Prior to this tour, I had only ever seen the Bird Islands from the western shores of St Anns Bay, as, for instance, here, looking south from Cape Smokey. From such a perspective, they appear to be rather low to the water and more or less nondescript.
What a difference proximity makes! Although the topographical map shows only one contour line, indicating that the maximum height is greater than 20 m (65 ft) and less than 40 m (131 ft), when one is staring up at them from the water, the islands were much higher than I had expected.
And they were spectacularly worn by erosion, giving them a look quite unlike any other terrain I have seen in Cape Breton. Not that erosion is uncommon there—quite the contrary! But these are rocks that have been worn and often, destroyed, by the action of the waves, wind, and winter ice, much beyond what one usually sees elsewhere. Notice, for example, the pile of rubble beneath the cave at the end of the island. The rocks here clearly came from above, falling down as their weight pulled them away from the rocks above, likely from the weakening caused by water and ice entering between their layers. And notice too how sharply the rocks have been chiselled, not only on the protruding ledge where the cormorants are perched, but along the side of the hill. It is likely that at one time these rocks were covered by soil that has since been worn away, leaving the rock skeletons underneath exposed and bare.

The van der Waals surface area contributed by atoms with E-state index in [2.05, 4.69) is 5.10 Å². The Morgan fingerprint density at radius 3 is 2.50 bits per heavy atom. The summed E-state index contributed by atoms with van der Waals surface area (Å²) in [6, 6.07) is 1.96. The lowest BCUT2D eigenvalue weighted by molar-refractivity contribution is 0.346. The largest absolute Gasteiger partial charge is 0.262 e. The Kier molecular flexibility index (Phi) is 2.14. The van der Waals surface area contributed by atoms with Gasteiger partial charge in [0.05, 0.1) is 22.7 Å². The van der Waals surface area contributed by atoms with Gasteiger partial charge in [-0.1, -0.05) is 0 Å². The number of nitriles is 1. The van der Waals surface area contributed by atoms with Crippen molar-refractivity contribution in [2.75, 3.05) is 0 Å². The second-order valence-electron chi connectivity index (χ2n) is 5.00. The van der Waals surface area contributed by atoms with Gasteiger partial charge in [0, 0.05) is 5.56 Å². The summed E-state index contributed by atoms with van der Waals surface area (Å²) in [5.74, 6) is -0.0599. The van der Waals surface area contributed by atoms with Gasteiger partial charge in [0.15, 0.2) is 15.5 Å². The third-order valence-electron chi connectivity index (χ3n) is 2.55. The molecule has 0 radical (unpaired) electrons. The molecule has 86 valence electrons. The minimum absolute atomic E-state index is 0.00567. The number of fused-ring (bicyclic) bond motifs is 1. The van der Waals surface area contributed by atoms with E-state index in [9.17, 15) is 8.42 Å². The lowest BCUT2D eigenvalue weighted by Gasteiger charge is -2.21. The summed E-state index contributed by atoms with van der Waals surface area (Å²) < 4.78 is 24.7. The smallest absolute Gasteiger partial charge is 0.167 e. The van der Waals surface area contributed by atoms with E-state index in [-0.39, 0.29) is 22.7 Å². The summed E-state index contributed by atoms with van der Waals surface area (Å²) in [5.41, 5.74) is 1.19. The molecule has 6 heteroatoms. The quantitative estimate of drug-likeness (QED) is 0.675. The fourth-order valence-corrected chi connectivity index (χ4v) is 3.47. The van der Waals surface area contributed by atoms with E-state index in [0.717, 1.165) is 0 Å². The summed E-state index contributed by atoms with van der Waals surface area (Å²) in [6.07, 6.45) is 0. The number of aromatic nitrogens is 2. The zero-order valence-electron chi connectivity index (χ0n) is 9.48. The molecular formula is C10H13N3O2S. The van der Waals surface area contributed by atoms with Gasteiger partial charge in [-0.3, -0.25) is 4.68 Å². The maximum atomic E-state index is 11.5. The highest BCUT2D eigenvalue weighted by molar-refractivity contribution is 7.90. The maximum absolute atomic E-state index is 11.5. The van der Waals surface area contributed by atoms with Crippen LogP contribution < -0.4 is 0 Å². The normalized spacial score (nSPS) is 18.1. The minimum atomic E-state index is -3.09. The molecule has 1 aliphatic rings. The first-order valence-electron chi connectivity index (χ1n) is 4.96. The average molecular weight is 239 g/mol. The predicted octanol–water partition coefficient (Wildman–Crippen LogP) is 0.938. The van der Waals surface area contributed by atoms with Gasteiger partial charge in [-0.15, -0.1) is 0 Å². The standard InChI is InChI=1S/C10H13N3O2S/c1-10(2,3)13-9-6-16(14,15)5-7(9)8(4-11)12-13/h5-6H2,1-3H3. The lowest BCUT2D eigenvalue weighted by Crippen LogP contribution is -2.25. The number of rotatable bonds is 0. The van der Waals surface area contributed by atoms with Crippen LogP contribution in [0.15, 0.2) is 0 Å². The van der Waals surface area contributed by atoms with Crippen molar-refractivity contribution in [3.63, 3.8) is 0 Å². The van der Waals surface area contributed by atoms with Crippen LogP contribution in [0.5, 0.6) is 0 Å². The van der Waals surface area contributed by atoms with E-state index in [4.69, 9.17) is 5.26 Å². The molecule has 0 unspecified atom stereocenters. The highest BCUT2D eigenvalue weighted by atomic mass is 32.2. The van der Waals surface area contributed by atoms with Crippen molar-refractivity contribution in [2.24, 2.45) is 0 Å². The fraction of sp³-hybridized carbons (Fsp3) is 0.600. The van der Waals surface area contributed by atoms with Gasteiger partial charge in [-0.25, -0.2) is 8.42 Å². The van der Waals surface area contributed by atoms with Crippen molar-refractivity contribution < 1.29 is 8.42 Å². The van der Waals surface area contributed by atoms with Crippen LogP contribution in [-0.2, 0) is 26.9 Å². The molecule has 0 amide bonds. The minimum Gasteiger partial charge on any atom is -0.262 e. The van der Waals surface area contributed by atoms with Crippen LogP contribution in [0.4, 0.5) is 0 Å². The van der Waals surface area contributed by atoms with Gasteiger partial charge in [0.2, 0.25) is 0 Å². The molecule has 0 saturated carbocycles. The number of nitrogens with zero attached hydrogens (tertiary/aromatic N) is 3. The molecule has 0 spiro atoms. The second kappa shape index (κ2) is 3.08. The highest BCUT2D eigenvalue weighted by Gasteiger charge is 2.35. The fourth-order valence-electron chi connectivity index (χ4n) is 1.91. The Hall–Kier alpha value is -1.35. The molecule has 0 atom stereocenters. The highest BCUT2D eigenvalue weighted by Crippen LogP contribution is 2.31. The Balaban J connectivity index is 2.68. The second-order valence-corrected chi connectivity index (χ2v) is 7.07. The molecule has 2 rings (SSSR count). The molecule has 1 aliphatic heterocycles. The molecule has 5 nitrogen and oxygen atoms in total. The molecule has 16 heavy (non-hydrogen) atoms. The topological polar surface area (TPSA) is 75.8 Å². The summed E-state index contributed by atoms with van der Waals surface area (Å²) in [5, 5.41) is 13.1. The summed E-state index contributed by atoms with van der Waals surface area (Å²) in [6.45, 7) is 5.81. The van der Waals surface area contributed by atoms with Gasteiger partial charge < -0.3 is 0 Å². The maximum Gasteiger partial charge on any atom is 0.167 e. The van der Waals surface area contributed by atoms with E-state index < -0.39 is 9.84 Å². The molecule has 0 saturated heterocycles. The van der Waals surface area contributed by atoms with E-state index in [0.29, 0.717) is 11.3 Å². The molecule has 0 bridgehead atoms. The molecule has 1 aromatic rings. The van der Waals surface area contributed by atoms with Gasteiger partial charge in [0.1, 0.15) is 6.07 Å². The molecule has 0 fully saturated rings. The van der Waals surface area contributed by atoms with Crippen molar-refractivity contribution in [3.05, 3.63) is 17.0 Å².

In addition to their most interesting land shapes, the islands certainly merit their common monicker: birds are everywhere, on the rocks, in the grass on the hills above, in the caves below, in the water, and often in the air (though these two shots don’t seem to have any of the latter).
The captain slowed the boat to a crawl so that we had plenty of opportunity to gape and to gawk; the tour guide pointed out many things that were easy for the uninitiated to miss and did a fine job answering all of our many questions. On the eastern side of the islands, in the waters of the Atlantic, a significant amount of wave motion made getting a sharp photograph on a rolling boat while keeping one’s balance a bit tricky, particularly the farther north we progressed; notice the white caps in the waters even here at the beginning of our slow circumnavigation.